Streaming Video and Audio: Copyright and PPR
Copyright and Videos
The following resources have detailed information regarding using copyrighted videos in the classroom. Please see the FAQs tab for examples.
Many common questions regarding using UB teaching tools, resources, and platforms like Zoom, can be accessed through UB’s Teach Anywhere webpage.
Teaching with Videos
- The Copyright Implications of Teaching with Videosby Sara Benson, Copyright Librarian and Assistant Professor Scholarly Communication and Publishing, University of Illinois Library
Public Performance Rights (PPR)
What are Public Performance Rights?
Public Performance Rights (PPR) are the right to show media to groups. The producer or distributor assigns the rights for public performance.
When is PPR needed?
PPR is needed if media will be shown outside of home viewing or classroom use. This includes film series, student or faculty sponsored lectures, and club events. PPR generally require that no admission be charged to see the film, and often include specific regulations that may vary from one film distributor to another. For example, some distributors require a film with PPR to only be shown on campus or to those affiliated with the university.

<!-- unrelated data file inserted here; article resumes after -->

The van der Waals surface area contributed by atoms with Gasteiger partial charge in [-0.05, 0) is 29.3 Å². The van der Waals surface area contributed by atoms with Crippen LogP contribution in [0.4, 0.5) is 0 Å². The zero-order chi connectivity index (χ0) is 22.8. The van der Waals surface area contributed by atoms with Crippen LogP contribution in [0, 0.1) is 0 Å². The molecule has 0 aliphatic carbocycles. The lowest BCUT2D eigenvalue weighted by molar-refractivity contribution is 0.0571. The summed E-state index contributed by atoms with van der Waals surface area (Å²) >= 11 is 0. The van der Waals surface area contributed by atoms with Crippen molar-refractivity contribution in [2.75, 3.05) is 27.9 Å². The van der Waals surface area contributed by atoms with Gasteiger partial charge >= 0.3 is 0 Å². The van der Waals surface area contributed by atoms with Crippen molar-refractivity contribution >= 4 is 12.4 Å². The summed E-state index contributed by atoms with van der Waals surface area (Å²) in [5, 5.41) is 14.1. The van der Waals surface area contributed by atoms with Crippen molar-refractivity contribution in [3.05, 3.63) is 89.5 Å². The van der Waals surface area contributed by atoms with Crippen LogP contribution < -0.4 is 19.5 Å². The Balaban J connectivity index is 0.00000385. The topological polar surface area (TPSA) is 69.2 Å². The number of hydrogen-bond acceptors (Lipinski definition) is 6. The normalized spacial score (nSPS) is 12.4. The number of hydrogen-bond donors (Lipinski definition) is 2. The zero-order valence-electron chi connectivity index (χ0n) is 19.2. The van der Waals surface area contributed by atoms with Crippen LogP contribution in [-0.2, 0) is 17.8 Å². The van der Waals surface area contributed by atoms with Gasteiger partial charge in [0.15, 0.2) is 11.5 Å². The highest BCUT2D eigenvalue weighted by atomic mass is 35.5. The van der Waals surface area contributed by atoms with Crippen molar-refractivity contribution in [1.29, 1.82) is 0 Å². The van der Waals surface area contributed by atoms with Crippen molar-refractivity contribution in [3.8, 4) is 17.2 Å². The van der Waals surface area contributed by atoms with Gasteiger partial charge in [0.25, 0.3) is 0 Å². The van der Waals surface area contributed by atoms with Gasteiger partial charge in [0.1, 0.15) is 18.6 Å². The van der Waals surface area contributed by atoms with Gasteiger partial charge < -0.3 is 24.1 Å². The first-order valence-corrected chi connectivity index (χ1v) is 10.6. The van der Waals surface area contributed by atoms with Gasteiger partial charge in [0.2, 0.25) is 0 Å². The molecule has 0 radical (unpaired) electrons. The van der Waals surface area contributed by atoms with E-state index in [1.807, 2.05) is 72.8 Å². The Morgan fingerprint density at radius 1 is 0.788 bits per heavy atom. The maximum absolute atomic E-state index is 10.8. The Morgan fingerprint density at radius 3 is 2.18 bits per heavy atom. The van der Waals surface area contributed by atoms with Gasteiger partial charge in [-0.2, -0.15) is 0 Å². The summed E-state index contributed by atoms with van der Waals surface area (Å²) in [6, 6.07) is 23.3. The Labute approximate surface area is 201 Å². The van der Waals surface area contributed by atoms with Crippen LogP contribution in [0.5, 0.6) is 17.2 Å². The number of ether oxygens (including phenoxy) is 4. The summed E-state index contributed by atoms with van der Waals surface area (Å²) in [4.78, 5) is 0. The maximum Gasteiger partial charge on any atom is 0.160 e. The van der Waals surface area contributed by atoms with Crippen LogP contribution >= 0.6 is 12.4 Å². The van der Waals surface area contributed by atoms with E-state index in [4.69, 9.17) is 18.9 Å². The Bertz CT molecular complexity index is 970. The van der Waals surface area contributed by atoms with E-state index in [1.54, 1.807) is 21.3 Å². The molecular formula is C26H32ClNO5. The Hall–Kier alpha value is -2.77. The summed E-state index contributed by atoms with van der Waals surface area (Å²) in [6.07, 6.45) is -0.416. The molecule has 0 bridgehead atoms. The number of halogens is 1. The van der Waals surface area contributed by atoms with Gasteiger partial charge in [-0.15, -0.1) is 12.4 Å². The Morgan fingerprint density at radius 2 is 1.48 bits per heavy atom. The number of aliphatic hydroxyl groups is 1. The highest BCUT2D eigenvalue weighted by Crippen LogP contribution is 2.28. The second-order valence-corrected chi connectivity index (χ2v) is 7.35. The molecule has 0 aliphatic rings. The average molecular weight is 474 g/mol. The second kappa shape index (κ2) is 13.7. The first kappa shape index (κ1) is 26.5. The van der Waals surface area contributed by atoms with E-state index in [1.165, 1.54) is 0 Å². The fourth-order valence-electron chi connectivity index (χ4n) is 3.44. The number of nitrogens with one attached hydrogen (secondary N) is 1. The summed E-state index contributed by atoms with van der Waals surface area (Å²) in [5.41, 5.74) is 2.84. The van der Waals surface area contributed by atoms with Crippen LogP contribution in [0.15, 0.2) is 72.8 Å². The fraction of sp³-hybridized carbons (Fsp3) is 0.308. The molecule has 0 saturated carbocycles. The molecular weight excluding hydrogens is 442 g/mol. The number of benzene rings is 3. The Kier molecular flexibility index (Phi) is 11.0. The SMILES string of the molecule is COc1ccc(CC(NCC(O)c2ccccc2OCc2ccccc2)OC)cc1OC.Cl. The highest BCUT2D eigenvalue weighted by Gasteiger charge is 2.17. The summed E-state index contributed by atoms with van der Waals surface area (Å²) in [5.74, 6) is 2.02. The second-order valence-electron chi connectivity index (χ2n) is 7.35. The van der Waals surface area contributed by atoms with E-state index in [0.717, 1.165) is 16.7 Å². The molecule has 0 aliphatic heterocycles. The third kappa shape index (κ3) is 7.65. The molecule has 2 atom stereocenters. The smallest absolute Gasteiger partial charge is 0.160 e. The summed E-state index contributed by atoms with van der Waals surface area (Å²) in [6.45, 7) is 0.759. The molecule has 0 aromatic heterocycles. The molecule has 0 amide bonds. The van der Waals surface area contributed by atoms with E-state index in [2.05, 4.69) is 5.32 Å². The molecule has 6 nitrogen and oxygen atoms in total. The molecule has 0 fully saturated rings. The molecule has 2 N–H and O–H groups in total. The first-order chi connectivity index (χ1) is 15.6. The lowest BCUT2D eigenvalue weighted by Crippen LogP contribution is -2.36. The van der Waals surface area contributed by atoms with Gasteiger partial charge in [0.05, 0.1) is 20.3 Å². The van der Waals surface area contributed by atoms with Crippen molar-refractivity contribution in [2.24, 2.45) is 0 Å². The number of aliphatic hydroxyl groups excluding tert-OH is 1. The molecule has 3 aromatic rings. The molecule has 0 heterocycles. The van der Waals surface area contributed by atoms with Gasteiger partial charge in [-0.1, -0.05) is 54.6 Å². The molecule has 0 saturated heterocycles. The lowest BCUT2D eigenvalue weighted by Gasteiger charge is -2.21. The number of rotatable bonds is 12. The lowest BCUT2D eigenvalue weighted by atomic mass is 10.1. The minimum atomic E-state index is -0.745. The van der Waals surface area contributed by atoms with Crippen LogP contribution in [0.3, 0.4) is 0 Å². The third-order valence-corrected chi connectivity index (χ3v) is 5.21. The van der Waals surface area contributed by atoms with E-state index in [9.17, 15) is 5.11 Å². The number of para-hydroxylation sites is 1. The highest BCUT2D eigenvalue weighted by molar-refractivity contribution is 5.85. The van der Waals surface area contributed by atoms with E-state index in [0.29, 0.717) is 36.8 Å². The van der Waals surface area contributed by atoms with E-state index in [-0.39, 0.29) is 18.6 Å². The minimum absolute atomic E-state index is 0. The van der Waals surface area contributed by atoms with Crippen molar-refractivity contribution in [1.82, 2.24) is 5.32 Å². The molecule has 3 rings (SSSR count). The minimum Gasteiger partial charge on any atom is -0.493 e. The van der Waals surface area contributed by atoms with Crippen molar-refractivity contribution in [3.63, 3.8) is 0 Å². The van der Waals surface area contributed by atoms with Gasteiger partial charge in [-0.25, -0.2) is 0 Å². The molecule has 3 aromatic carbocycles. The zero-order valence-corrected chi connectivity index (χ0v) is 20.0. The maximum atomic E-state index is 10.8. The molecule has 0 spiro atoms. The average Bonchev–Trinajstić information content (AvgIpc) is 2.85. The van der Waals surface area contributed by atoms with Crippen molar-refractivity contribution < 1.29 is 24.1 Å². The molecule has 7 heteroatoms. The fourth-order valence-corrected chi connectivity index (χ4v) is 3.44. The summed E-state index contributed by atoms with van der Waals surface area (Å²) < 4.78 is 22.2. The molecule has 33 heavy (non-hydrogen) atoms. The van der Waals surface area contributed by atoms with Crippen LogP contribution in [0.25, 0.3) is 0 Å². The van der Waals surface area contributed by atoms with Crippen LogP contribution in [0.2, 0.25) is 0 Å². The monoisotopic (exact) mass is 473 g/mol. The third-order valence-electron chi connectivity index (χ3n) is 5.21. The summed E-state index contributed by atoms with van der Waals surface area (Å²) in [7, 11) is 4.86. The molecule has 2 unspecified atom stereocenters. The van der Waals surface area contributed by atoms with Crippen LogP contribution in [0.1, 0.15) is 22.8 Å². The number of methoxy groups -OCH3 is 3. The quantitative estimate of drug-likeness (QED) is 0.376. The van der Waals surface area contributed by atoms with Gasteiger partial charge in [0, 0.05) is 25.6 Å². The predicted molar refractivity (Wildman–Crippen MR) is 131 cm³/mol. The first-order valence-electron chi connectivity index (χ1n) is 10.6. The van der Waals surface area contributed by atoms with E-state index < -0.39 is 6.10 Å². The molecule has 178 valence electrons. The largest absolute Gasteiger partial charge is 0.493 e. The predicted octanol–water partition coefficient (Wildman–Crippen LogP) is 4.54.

What happens if a PPR is not obtained?
The sponsoring group of the event can be put at legal risk; as well as the owner/renter of the media that was shown without the PPR license. For example, if it was a film owned or watched through the Libraries databases, the Libraries' access to the database could be revoked, among other risks.
Does any media purchased by University Libraries have the PPR?
It varies by title. It is usually noted in the UB Catalog which titles have PPR. Some streaming databases automatically come with PPR, as in the case of Academic Videos Online (AVON) and Kanopy. Please contact library media staff to inquire about streaming videos and PPR.
Do I have to purchase the DVD or streaming video if my club or group wants to use it for a public viewing?
Many times you can "rent" it for a cost that includes PPR license. But there are not any general rules about this; it is a title by title decision made by the producer or distributor.
Obtaining Public Performance Rights
The group or person who shows a title publicly is responsible for obtaining the PPR license, even if it is a title already owned by the Libraries. Please contact library media staff for questions about obtaining PPR for library owned materials.
These are some groups that can assist in securing a PPR license. Information about the media that they own the rights for can be found on each site:
Source of PPR information: SUNY Binghamton Libraries
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